Cash buyers have the option of taking these same steps for appraisals and inspections, but they aren’t required to do so to appease a lender. So a cash buyer can waive appraisals and inspections to sweeten the deal for the seller if they choose.

Barnes sums up the benefits of a cash offering, saying “[the sale] can close more quickly, closing costs can be slightly less, there’s less risk of the financing not working out and having to [put the home] back on the market.”

In short, cash offers are enticing to sellers for these reasons:

  • The funds are a sure thing — but this should be verified
  • There’s no financing contingency
  • A cash buyer is more likely to waive appraisal and inspections
  • A cash buyer can close faster since there is no waiting on funding

Let’s take a closer look at each piece to get a better understanding of how cash offers affect the process.

The appraisal

The fact that a cash purchase might not require an appraisal can be great for the seller because they don’t have to worry about what will happen to the offer if the house doesn’t appraise high enough. A loan contingent on appraisal could fall through, and the seller would have to find another buyer or reduce the price.

Issues pertaining to appraisal accounted for 26% of home purchase delays as of April 2021. But with prices leveling out, appraisal issues only accounted for 8% of delayed settlements. You can counter this concern by talking with your real estate agent and making sure you have done research to verify that the house isn’t likely overpriced.

If you’re financing and trying to compete with cash offers, Barnes says his clients “were most successful with financing and trying to beat out a cash offer [when they] offered an appraisal guarantee.” He recommends being willing “to pay up to a certain amount above the appraisal if it comes in low or be willing to pay whatever the gap may be.”

You could also offer to pay for a second appraisal if you think the first was too high.

The inspection

Mortgage loans require an inspection to make sure the house is habitable and in good shape. Again, cash buyers can forego this step since they are taking on the risk themselves. This may be especially appealing to a seller if they know their home has issues and are attempting to sell “as is.”

All this being said, going ahead with a home inspection is a risky move for you as a buyer. Unless you’re buying for investment purposes and planning to completely renovate the house in order to rent or resell it, you’ll probably want to know what you’re getting into.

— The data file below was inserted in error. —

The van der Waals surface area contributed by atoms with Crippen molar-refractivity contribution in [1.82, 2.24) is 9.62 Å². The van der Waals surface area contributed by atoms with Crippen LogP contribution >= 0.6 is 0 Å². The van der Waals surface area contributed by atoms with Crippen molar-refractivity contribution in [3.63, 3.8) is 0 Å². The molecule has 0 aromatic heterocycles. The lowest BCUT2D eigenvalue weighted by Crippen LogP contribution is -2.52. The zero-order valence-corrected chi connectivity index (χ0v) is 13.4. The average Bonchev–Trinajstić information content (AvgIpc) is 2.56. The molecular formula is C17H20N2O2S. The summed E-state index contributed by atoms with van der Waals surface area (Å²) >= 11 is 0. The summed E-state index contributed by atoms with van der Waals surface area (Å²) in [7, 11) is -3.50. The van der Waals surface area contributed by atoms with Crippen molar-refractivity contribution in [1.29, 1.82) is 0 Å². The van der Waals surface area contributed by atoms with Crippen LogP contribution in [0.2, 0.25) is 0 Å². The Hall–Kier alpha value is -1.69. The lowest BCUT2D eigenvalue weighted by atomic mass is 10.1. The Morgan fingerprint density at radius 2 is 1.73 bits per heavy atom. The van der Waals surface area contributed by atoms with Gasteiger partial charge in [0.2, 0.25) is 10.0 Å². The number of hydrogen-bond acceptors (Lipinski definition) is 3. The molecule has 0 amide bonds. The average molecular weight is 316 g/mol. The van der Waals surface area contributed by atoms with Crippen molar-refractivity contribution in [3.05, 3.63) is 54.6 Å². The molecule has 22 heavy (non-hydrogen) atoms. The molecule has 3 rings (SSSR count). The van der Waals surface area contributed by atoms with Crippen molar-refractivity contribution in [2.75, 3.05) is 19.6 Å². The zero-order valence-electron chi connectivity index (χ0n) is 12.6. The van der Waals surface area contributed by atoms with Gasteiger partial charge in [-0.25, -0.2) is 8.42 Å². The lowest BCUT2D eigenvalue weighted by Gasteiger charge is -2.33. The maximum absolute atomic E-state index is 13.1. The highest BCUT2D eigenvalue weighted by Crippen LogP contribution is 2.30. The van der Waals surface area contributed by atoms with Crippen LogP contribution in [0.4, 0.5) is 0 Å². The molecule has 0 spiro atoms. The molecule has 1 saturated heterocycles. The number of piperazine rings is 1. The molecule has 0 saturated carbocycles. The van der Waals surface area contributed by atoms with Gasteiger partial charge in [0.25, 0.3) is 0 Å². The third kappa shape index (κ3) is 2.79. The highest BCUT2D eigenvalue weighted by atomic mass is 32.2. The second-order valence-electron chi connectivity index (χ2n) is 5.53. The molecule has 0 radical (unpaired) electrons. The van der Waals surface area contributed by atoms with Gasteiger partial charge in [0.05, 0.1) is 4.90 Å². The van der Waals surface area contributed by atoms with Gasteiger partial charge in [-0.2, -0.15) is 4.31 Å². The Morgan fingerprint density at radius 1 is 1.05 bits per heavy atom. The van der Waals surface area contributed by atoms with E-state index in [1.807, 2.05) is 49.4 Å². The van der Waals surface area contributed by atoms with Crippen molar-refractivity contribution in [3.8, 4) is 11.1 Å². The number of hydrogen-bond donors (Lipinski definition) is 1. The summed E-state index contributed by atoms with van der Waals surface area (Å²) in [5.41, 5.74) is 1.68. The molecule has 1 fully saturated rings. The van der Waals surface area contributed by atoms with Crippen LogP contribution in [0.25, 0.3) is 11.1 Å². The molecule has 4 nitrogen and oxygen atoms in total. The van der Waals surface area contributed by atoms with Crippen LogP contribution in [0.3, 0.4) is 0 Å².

Fortunately, you can ask for an inspection spirit have a competitive offer. Home inspections are often used as a negotiation tool to ask for a lower price or for the seller to pay for repairs, but it’s also very possible to conduct one simply for peace of mind without asking the seller for anything.

This may work especially well in today’s market where Barnes says sellers’ attitudes towards what they can get for their home are behind the current trends. “We’re still seeing some sellers who want to get a good price and don’t have to fix anything,” he says. “They want to sell quickly with multiple offers, and they’re kind of lagging six months behind where the market is because they still think we’re in a red hot seller’s market.”

Using an inspection for informational purposes rather than as leverage for repairs can help make a financed offer more attractive.

Timing

Because cash buyers aren’t obliged to get an appraisal or inspection, these deals may close more quickly. This can appeal to a seller who is looking to move fast and wants to avoid their next mortgage payment.

In order to compete with this, you can offer to let the seller control the timeline and do everything you can on your end to expedite the process:

  • Work with a buyer’s agent who can help you navigate the process and paperwork quickly and efficiently.
  • Make sure you’re already preapproved for your loan (or go through pre-underwriting, if possible) so the actual approval process can move faster.